Instrumental rationality is the view that we act reasonably, in a non-moral sense, when we choose options most likely to realize deep-seated desires, preferences and life plans, within specified limits. The idea is that rationality involves considering likely outcomes, imagining consequences, and doing what, in light of probable consequences, will bring best results in terms of my “inner voice”, roughly, my desires.
It works for uninteresting choices like which restaurant to enter. If I choose one restaurant and learn later that the other choice had more of the foods I like to eat, I conclude that I made the wrong choice, for me. Instrumental rationality is an idealization. Of course, we don’t always have all the information. The right choice is the one I would make if I could properly envision the consequences, etc., etc., etc.
I found the view unsatisfying for one reason in particular: My deep seated desires, preferences and life plans may be the unlucky result of a messed up society. It wasn’t an uncommon insight for people who, like me, came of age during the Vietnam War. TV images showed Vietnamese children burned by US Napalm bombs in the name of democracy. We knew we’d been lied to about freedom and democracy.
Students at Berkeley explicitly identified their privilege as damaging. 7 Studying at a “good school”, they had special access to key social values, like freedom. Such values, exposed as false, informed their identity. So they didn’t trust their identity. Some didn’t trust their own thinking. Doing drugs made sense, to a point. It was a way of seeing the world differently, an opportunity to escape one’s mind.
I didn’t understand the appeal of the liberal view of motivation. By the end of the twentieth century, it was well-known that thinking depends upon culture. How we see things, and whether we see things, is explained by practises. Seeing a cup as a cup is explained by culture. If I had a different background, involving different practises, I could look at the same item and not see a cup, or indeed anything at all.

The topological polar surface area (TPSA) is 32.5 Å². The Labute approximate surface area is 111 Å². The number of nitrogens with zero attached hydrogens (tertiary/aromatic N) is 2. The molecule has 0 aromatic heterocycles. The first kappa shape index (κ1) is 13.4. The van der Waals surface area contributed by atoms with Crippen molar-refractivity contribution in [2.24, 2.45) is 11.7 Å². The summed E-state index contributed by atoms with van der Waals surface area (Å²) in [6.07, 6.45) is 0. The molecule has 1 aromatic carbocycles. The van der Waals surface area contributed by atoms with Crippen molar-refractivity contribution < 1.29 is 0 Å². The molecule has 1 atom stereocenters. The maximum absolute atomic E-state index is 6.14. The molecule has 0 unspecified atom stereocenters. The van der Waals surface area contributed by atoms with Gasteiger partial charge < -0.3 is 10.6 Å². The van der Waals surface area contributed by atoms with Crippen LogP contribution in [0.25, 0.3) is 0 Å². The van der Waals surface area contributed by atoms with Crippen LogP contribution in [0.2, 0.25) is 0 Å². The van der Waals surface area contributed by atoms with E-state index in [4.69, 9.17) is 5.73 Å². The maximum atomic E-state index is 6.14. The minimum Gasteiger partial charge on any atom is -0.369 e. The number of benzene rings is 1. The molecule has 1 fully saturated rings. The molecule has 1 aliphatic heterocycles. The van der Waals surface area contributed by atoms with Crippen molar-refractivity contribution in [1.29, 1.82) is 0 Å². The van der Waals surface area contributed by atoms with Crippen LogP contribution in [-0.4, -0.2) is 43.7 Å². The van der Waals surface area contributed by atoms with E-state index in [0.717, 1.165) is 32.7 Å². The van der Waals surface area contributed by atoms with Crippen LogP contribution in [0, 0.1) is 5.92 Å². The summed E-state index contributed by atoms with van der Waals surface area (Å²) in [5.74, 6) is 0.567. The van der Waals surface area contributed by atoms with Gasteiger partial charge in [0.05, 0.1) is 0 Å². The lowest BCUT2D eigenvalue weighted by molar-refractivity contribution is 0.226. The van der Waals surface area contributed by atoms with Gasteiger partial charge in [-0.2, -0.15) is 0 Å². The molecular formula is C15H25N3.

Marx knew this. His view of dialectical materialism means, roughly, that the world is structured dialectically because of universal laws of causation. It has to do with how we think, meaning we can’t think about who we are without adequate social relations, made possible by economic justice and by culture. It means we need others to see. It is the Marx that many twentieth- century Marxists missed. 8
Guevara had no truck with instrumental rationality. He recognized interdependence. “In this period of the building of socialism, we can see the new man being born”, he wrote. 9 He didn’t mean some particular man/woman, as some critics claim, for the “image is not yet completely finished— it never will be, since the process goes forward hand in hand with the development of new economic forms.”
His “moral incentives” express a simple truth: Material rewards don’t give anything back, humanly. They don’t promote human capacities. Solidarity does. And economists now know this. The implication, though, is that in order to be realistic, to see the truth and to talk about it, we have to acknowledge, as Winona LaDuke says, that we are one huge settlement on stolen land. There’s no other way.
Hence, the motivation provided by the “march of humanity” out of exploitation and oppression. 10 José Martí wrote, “We are striving for truth, not for dreams”. 11 But some truths are not easy. They become accessible only through change toward a better world. The liberal “myth of the self-made man” cannot explain truths needed for the march of humanity. It denies the motivation we need to discover them.
- Pink, Dan (2010). The surprising truth about motivation. RSA Animate. YouTube http:// www .youtube .com /watch ?v = u6XAPnuFjJc Sandel, Michael. (2012). What money can’t buy— the moral limits of markets. Penguin. 1998.
- A personal portrait of Fidel. In Fidel: My early years Ocean Press, p. 24.
- Guevara, Che. (1997). Man and socialism in Cuba. In David Deutschman (Ed.), The Che Guevara reader. Ocean Press. Pp. 207– 8.
- E.g. Sebastian Junger, Tribe: On homecoming and belonging
- Ivan Illich, cited in David Cayley, ”Introduction”, Rivers North of the Future (Anansi Press, 2005) 41
- Documentary: Berkeley in the sixties
- Hart Dávalos, Armando, Ética, política y cultura (Havana: Estudios Martianos, 2006) 129f.; Allen Wood, Karl Marx (Routledge 2004) 266
- Man and socialism: 203
- The Second declaration of Havana, 1962
- “With All, for the Good of All,” 1891
Susan Babbitt is associate professor of philosopher at Queen’s University, Kingston, Canada and author (most recently) of Humanism and Embodiment (Bloomsbury 2014) and José Martí, Ernesto ‘Che” Guevara and Global Development Ethics (Palgrave Macmillan 2015)